Terror laws a ‘backward step for democracy’

Gillian TriggsThe president of the Human Rights Commission has lashed the federal government over the impact of new terror laws on journalists, arguing they are a “serious backward step for democracy.”

Speaking at an Al Jazeera event in Sydney in support of Australian journalist Peter Greste who has been jailed by Egyptian authorities, Professor Gillian Triggs told the audience that press freedom was a major issue both overseas and at home.

“As things stand at the moment, journalists risk very serious penalties for reporting and investigating ASIO operations and in my view that is serious backward step for democracy,” said Triggs, noting how the recently passed laws give more powers to security agencies, and allow journalists to be jailed for up to ten years if they report on ASIO operations which have been classed as “special intelligence operations”.

“This is something that all Australians need to be aware of,” she said. “You’ll be aware that the new legislation which has been passed attacks those journalist who might protect whistleblowers, which is a travesty of justice.”

Triggs focused on Section 35P of the laws which imposes a jail term of up to 10 years for anyone, including journalists, who make an “unauthorised disclosure of information”, a law which the union says criminalises the work of journalists if they receive information about a special intelligence operation, particularly from whistleblowers or “trusted insiders” .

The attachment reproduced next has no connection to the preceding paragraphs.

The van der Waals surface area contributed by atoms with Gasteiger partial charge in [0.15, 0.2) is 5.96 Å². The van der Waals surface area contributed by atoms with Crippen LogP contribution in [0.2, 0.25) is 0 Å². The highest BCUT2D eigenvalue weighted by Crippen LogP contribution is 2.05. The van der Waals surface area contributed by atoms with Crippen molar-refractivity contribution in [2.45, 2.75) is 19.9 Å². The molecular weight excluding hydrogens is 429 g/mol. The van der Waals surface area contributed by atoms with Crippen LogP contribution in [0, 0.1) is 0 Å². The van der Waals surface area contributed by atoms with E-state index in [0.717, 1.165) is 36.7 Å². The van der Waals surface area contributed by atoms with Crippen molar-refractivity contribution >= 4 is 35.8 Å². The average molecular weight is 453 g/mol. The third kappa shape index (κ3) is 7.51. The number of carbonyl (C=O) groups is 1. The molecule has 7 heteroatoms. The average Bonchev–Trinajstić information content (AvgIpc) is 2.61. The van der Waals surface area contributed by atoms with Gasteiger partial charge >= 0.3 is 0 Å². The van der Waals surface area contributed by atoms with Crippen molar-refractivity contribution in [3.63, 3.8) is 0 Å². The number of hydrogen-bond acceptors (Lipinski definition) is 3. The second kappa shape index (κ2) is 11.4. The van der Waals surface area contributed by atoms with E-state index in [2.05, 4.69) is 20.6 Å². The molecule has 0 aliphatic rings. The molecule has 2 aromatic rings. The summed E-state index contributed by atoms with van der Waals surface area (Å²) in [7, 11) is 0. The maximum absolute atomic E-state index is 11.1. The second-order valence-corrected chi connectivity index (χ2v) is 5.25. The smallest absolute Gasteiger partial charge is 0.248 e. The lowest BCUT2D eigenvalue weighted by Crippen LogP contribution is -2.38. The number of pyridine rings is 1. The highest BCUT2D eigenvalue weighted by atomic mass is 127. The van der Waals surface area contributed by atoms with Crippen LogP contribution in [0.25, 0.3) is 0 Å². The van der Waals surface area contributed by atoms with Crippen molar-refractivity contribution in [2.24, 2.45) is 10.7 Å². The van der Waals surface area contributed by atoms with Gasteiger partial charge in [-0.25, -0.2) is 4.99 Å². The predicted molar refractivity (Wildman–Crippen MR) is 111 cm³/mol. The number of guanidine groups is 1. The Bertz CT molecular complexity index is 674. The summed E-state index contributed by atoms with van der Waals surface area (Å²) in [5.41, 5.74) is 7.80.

“The ASIO act now creates an offence, this is the notorious Section 35P, that if a person discloses information which relates to a special intelligence operation that might involve ASIO employees and affiliates,” she said.

“Clearly the new law has the potential to limit the right to freedom of speech and the International Human Rights Council has confirmed that journalists should not be punished for carrying out their legitimate duties.”

A number of key groups have come out against the laws, including most of the major media companies and the Media Entertainment and Arts Alliance.

Triggs argued that the laws had been passed with little public consultation and that at a minimum they needed to be revised.

“(The laws) have been introduced in a context where there is no ability for the public to engage,” she said. “At the very least we recommend, that if he or she must be prosecuted, that it must be likely that the disclosure will endanger a person or prejudice the operation.”

“This of course comes at a time when the community increasingly demands transparency for activities carried out in their name, but we are seeing a greater degree of overreach creeping in to the area of executive discretion.”

Nic Christensen 


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